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I am sorry if my question is too silly, I am totally new to LaTeX.

I have just downloaded TeXstudio 2 days ago and am trying to include some figures/images in the document. I found out about the \includegraphics command but cannot understand how it works at all. Every guide I have found jump to something like

\usepackage{graphicx}
\includegraphics[width=0.5\textwidth]{bird1}

and I don't have a clue how I am supposed to use the command except that I need to use the package graphicx.

Where do I have to put my images so that TeXstudio can find it? Let's say I have an image called cat.png located at C:\Users\ASUS\Desktop\PICS, do I just type \includegraphics{cat} and TeXstudio is going to magically find it?

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1 Answer 1

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The easiest way is to put the pictures in the same directory as your (main) LaTeX document. Then

\includegraphics[width=0.5\textwidth]{bird1}

is working fine. If you put it in some subfolder (relative to the main document) you say, e.g.

\includegraphics[width=0.5\textwidth]{Pics/bird1}

Or you can define where LaTeX should look for pictures using the \graphicspath command in the preamble, e.g. when you sort your pictures to corresponding folders

\graphicspath{
    {Pics/PDFs/}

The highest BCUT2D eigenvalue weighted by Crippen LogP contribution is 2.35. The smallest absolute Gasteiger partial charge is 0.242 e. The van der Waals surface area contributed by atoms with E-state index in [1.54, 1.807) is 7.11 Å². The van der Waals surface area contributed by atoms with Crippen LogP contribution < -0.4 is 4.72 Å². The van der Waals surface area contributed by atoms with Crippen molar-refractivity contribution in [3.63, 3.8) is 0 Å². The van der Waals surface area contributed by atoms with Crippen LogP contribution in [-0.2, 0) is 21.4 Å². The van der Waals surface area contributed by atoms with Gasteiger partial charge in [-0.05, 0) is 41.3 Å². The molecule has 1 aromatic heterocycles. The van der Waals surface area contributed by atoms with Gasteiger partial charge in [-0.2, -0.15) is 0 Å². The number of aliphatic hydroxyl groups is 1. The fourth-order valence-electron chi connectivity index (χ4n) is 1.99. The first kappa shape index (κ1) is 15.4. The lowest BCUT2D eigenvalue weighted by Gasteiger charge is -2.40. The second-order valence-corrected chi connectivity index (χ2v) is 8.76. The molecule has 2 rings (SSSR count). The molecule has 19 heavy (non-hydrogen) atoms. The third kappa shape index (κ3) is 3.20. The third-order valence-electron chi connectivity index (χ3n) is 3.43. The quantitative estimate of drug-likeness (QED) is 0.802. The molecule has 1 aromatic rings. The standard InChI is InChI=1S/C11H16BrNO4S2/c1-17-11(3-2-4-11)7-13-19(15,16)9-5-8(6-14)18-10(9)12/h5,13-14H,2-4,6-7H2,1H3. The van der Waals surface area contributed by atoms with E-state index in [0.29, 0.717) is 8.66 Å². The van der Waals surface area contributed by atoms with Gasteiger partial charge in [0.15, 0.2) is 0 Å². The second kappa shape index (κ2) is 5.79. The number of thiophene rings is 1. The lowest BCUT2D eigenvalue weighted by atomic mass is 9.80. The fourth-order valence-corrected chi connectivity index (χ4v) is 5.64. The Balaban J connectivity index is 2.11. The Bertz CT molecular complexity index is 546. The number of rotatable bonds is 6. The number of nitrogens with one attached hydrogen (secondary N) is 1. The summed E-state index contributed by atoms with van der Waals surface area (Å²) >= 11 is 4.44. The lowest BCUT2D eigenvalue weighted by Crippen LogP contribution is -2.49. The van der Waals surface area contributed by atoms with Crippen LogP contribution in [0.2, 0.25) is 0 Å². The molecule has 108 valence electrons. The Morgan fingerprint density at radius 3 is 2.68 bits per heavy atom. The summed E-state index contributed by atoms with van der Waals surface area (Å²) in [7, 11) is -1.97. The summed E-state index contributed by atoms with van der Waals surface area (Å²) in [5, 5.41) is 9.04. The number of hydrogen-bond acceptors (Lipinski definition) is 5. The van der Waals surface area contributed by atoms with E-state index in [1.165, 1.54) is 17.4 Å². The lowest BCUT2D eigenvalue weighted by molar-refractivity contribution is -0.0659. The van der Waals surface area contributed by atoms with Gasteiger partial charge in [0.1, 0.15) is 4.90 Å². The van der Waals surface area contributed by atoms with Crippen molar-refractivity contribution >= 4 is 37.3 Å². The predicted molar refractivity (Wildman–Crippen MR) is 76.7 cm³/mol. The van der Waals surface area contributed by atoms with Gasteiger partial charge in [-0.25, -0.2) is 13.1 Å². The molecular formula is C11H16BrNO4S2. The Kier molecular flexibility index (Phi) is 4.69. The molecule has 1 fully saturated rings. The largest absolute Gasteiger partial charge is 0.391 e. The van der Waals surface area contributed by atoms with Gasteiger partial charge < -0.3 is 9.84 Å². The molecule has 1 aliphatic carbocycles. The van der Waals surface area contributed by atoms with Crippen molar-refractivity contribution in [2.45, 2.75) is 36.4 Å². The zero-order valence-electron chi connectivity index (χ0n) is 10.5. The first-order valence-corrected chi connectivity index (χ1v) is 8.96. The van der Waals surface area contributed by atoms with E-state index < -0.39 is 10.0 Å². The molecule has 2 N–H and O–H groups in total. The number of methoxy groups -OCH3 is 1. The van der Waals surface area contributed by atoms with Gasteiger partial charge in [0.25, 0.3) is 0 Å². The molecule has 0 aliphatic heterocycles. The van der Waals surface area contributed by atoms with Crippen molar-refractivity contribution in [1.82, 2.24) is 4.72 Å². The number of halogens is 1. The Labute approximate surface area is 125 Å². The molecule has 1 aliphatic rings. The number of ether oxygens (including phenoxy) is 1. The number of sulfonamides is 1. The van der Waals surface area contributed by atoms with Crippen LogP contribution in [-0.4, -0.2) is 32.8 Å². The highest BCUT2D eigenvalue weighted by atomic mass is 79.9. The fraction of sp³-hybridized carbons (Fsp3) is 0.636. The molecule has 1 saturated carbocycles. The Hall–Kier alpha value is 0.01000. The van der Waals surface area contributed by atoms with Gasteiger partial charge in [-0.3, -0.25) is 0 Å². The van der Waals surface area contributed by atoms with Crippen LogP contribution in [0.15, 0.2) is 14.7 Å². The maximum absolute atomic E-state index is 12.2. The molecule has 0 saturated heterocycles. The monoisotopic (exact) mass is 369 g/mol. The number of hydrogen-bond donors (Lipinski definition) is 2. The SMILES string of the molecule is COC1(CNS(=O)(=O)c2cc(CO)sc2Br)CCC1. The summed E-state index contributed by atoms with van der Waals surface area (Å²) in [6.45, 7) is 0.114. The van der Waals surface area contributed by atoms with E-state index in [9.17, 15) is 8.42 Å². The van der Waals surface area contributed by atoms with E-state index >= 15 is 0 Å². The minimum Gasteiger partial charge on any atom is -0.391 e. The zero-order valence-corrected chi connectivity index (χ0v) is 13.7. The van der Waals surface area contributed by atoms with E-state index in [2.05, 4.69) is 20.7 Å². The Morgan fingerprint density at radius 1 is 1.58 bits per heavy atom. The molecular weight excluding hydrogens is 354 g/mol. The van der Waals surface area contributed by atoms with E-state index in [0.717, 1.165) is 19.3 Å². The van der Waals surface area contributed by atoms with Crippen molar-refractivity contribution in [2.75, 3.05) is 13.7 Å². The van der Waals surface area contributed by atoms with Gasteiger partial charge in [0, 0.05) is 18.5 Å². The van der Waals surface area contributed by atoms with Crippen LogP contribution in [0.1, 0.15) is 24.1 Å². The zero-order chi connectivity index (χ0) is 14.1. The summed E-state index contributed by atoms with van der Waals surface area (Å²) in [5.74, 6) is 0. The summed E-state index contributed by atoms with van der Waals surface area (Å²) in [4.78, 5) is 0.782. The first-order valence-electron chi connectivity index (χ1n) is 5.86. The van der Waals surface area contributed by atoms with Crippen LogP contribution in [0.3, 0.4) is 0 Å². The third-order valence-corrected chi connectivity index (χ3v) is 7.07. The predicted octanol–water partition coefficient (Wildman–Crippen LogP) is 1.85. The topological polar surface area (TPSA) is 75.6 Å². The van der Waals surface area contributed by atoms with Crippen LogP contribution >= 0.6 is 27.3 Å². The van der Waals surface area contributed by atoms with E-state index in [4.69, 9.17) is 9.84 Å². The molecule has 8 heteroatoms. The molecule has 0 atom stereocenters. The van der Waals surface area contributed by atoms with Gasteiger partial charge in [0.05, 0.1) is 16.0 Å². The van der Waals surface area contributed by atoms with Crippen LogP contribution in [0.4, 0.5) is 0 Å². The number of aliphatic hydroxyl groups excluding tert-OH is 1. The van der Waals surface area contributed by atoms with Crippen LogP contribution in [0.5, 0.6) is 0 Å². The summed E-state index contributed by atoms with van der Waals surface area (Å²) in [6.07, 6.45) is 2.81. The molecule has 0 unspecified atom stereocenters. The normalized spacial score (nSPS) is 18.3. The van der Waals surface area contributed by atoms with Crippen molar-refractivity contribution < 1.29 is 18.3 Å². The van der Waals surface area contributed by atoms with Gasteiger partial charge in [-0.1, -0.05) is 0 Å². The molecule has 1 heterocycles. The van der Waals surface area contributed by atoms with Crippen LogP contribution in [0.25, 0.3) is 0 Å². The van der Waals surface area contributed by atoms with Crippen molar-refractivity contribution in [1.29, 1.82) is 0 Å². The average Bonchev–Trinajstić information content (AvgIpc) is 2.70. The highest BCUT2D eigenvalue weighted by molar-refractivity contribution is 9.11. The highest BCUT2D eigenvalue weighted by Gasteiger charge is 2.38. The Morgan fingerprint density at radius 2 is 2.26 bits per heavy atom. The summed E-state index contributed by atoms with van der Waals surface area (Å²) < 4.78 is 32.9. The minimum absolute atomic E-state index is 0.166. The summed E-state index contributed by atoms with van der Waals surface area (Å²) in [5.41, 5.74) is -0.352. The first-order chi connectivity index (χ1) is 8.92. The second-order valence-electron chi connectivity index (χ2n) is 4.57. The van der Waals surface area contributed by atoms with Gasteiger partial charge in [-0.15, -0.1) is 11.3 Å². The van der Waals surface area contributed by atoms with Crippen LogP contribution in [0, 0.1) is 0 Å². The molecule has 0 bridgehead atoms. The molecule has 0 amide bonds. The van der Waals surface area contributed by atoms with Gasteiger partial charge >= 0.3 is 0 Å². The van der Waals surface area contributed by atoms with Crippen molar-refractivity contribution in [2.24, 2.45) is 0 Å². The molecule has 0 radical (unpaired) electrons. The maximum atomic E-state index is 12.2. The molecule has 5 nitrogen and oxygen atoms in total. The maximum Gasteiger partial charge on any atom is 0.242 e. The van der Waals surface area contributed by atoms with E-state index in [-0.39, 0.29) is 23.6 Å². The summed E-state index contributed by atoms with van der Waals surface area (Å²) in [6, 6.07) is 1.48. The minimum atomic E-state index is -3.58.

{Pics/JPGs/}
    {Pics/PNGs/}
}

and LaTeX will search the folders in the given order using the first found picture matching the name given to \includegraphics.

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  • Thank you a lot! It seems to be working after I move the image to the same folder containing the document. Just 1 more question, I still don't quite understand the structure of \graphicspath command. Could you please explain it in a bit more detailed?
    – BigbearZzz
    Mar 30, 2016 at 5:38
  • 2
    Have a look at that question and the corresponding answers. Is that enough? Mar 30, 2016 at 7:20
  • You really helped me a lot, thank you again. I wish I could upvote more than 1 time.
    – BigbearZzz
    Mar 30, 2016 at 7:32
  • what do the / correspond to in \graphicspath? I currently have one like this \graphicspath{{images/}} and it only seems to work with one of the /. I don't know why there needs to be a nested argument either.
    – user71207
    Jul 13, 2021 at 6:56
  • The forward slash is for directories. So "images/" is a directory. But you can also leave it out. It's only required for nested directories like "images/favourite/" or "images/favourite". The nested arguments are because you can use space and commas inside a file name but not curly brackets. So it can decide if its still part of the file name or not. Hope that helped
    – Huhngut
    Jan 4, 2023 at 15:21

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